For the past few months, I’ve been working on “staying in the moment” instead of steeping myself in the past or worrying about the future.
The medications I’m on help, but they are not enough. I have to actively work on it, too, I’ve learned.
My efforts have included different forms of meditation, reciting poetry I love, self-talk and making mandalas.
The results have been mixed.
I have made headway in one area. One of the symptoms of OCD I manifest to different degrees is that I don’t think I should relax until everything is right. As I’ve written before, it’s not perfection I’m after, but feeling right.
I now can sometimes focus on my breath or mantra even when I am in the midst of anxious and racing thoughts. I just keep breathing or focusing on the words or sounds after reminding myself, repeatedly, that I can worry later.
It doesn’t always work, and I have to pull myself from my wandering thoughts time and again. It’s a start, though.
But isn’t it so much easier to deal with the everyday or familiar anxieties than it is with a new one?
We learned today that our 15-year-old cat, Samantha (Sam), has the beginnings of chronic renal insufficiency. That’s what eventually killed our two older cats, Waddles and Thunder Cat.
My husband and I stood in the examining room at the vet’s office, hearing the same things we’ve heard before. Try to get her to eat a renal diet. Watch her for certain signs and symptoms. Bring her back for more blood work.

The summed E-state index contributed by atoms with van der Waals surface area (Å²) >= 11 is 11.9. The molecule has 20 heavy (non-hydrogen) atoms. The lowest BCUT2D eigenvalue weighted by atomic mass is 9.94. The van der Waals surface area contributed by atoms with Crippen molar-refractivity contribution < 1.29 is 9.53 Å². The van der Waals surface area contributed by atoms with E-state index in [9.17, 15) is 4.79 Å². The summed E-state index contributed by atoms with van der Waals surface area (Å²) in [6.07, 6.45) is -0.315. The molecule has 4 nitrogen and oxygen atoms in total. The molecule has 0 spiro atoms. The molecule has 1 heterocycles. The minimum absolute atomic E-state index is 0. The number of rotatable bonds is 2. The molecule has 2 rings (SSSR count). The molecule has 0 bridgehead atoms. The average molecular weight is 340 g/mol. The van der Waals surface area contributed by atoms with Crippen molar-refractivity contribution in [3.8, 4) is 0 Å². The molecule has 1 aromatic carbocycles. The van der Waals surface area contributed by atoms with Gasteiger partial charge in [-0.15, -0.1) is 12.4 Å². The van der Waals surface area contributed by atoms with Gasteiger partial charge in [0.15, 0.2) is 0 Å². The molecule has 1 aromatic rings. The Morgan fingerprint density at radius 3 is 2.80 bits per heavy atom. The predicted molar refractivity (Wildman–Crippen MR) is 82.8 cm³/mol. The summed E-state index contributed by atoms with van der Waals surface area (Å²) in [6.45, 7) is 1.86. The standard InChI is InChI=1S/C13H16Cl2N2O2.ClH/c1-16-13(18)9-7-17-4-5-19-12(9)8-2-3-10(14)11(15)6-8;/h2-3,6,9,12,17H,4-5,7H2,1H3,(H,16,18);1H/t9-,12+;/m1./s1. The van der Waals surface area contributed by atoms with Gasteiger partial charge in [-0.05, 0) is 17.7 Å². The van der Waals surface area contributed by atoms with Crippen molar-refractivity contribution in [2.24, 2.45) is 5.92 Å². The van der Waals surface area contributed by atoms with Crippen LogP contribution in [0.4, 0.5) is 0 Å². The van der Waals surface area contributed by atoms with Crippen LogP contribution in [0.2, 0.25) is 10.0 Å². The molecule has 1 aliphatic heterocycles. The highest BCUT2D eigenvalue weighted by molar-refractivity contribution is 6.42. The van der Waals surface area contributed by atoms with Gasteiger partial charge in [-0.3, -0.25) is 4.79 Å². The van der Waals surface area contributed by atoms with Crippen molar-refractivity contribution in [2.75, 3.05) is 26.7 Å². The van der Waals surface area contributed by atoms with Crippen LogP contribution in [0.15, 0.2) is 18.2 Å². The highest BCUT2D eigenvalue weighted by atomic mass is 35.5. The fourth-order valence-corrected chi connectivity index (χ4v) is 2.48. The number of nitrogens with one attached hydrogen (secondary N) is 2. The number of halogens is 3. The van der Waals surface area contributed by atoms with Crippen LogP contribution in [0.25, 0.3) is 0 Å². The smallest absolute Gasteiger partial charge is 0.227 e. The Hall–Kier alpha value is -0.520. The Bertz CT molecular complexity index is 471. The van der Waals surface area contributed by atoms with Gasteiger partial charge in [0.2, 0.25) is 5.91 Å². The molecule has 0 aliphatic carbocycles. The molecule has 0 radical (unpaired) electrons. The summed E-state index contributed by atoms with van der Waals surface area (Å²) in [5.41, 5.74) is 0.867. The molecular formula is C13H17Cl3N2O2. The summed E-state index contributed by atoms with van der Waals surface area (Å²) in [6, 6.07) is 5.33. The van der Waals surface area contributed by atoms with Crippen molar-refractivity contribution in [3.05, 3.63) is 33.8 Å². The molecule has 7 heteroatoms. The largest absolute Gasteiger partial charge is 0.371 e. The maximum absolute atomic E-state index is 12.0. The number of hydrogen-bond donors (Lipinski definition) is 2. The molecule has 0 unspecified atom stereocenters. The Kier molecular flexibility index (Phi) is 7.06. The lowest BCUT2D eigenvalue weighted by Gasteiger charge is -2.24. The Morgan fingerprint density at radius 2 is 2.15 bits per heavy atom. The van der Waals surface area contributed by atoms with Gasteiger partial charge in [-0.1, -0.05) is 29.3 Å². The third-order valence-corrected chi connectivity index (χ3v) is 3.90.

We carried Sam back home, both of us quiet.
I started wondering how soon the kidney problems would start to noticeably affect Sam’s quality of life.
I pulled out Waddles’ medical records to find out when she was first diagnosed: Aug. 7, 2007. She lived for a little over four years after that. She was older than Sam when diagnosed.
Thunder Cat was diagnosed in December 2008 and died Feb. 12, 2009. He was also older than Sam is now. His disease seemed to progress quickly, though kidney disease can be silently present for a long time.
I started to worry (to myself, not out loud, because I didn’t want to upset my husband more than he was) about how long Sam would live, how long before she would fade away like her siblings. I was tense and depressed, fearing what was to come.
But some of what I learned from Waddles started to come back.
Enjoy the time we have with Sam. Don’t upset her with my anxiety and tears. Focus on her today and appreciate her.
If I waited to do those things until I felt “right” about her illness, I would never be able to do it, because it will never be right. There is no cure for chronic renal insufficiency. You can try to slow it down, but it’s never going to disappear.
It is so difficult to do the things I’m writing about, to focus on the time we have with Sam right now, while doing the things we can do to hopefully slow down the disease’s progress. I can only manage the “in the moment” attitude for short periods.
There’s always something to worry about, but I can try deal with the worry by being in the moment.
How do you best deal with your anxiety?